Attached are two Google Earth snapshots of the Villa grounds, one from directly overhead and the other at an angle.  If you’ve not experimented with Google Earth, your editorial staff at villastjean.vox.com recommend it.. 

If you look closely, you’ll see the Boulevard de Perolles intersecting with Rue du Botzet. (Wasn’t there a kiosk/market at the corner once?)

And, it may be a trick of the mind, but I believe the roof of the only remaining Villa building, Gallia, is visible. The woods, the ravine and the bend in the Saane are eternal.

Gallia’s survival is documented here.

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David Brown, part II

David’s sister, Catherine W. Brown, sent along comments from David’s funeral, held March 23 at St. Anselm’s Abby in Washington, D.C. Catherine said Beaufort Hospital (where David was president) will have a remembrance of David on Thursday, March 29, probably at 2 or 3 pm, in Beaufort on the hospital grounds, and there will be a memorial mass for him at the family’s church on Friday at 10 am. 

(David attended the Villa for two years, leaving in the spring of 1967.)

Catherine W. Brown’s remarks about her brother, David E. Brown, 1951-2007.

One of the stories our mother loved to tell about David was that he brought me a beautiful orange when I came home from the hospital.  It was a story of a sweet two-year old boy welcoming his new-born sister, but it also foretold the person David would become.  

To an outside observer, David often seemed glamorous.  He was tall, blond, blue-eyed and handsome.  He was rugged and athletic – a great basketball and baseball player and an avid skier, sailor, and golfer.  His enthusiasm for the San Francisco 49ers, the Duke basketball team, and the Boston Red Sox was legendary – he routinely traveled great distances to see them play.  He did cute things, like naming his Yorkshire Terrier “Duke” and carrying a canine id card showing Duke’s occupation as “basketball player.”  He was fun to be with.

  He loved the Beach Boys and the Rolling Stones, and attended an alleged 25 Stones concerts starting from his days at boarding school in Switzerland – I know he went to the one in Switzerland because for years we had a tape of it that he made illegally.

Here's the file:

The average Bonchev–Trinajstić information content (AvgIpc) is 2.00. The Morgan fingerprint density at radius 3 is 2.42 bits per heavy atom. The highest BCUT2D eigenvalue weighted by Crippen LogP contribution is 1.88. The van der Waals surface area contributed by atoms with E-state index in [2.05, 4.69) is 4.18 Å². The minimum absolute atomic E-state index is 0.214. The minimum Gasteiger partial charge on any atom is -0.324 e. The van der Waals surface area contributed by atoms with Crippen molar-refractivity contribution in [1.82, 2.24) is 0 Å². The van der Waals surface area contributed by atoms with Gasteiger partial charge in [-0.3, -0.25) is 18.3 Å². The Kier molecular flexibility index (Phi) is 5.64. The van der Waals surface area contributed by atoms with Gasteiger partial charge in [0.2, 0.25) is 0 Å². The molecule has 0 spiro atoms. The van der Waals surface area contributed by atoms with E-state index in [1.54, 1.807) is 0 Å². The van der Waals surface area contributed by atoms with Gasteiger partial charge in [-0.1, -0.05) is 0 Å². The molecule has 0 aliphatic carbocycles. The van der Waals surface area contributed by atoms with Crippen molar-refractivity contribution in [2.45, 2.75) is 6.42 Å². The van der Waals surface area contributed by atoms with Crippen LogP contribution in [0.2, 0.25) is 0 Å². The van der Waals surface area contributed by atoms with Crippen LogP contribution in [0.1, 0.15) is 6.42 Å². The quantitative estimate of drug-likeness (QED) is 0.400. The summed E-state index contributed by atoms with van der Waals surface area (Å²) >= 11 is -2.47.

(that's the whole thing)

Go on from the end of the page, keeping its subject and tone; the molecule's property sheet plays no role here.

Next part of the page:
He engaged people with his humor and story telling, usually about youthful moments that drove our father crazy.  He loved the sea and made it the central theme of his waterfront homes, where he hosted seafood cookouts, particularly in Annapolis where friends gathered to watch the Blue Angels.  He owned beautiful collies with beautiful names like Skylie and Spinnaker.  He inherited our mother’s superb taste, but had his own preference for clean modern lines.  His sense of style was evident in the clothes he wore, the cars he drove, the art he bought, and the rooms he decorated.  He was a cool, classy guy.

Inside, David grew up to be a substantial, complex person.  He shared his deepest feelings very selectively.  In fact, I think very few people really understood him.  But some aspects of his inner character were obvious to anyone who knew him more than superficially.  He was extraordinarily kind and gentle.  He was distressed by conflict and anger.  He was slow to judge and quick to forgive.  He made strong, life-long friendships.  He was highly emotional, sometimes to a debilitating degree.  He cried unabashedly, and expressed his love explicitly.  His love for his children was palpable.  He was devoted to our mother and sent her innumerable notes and letters signed with phrases like “Mom, you’re great”.  He was smart and energetic.  He believed in hard work, and he worked hard.  He was a closet intellectual who loved to read.  He valued good English, and took pride in never swearing or using vernacular language.  He was incapable of being vulgar or cruel.  He wrote by hand whenever possible.  He was a master of the thank-you note, and sent them freely to his colleagues, his friends and his family.  He praised others and disparaged himself.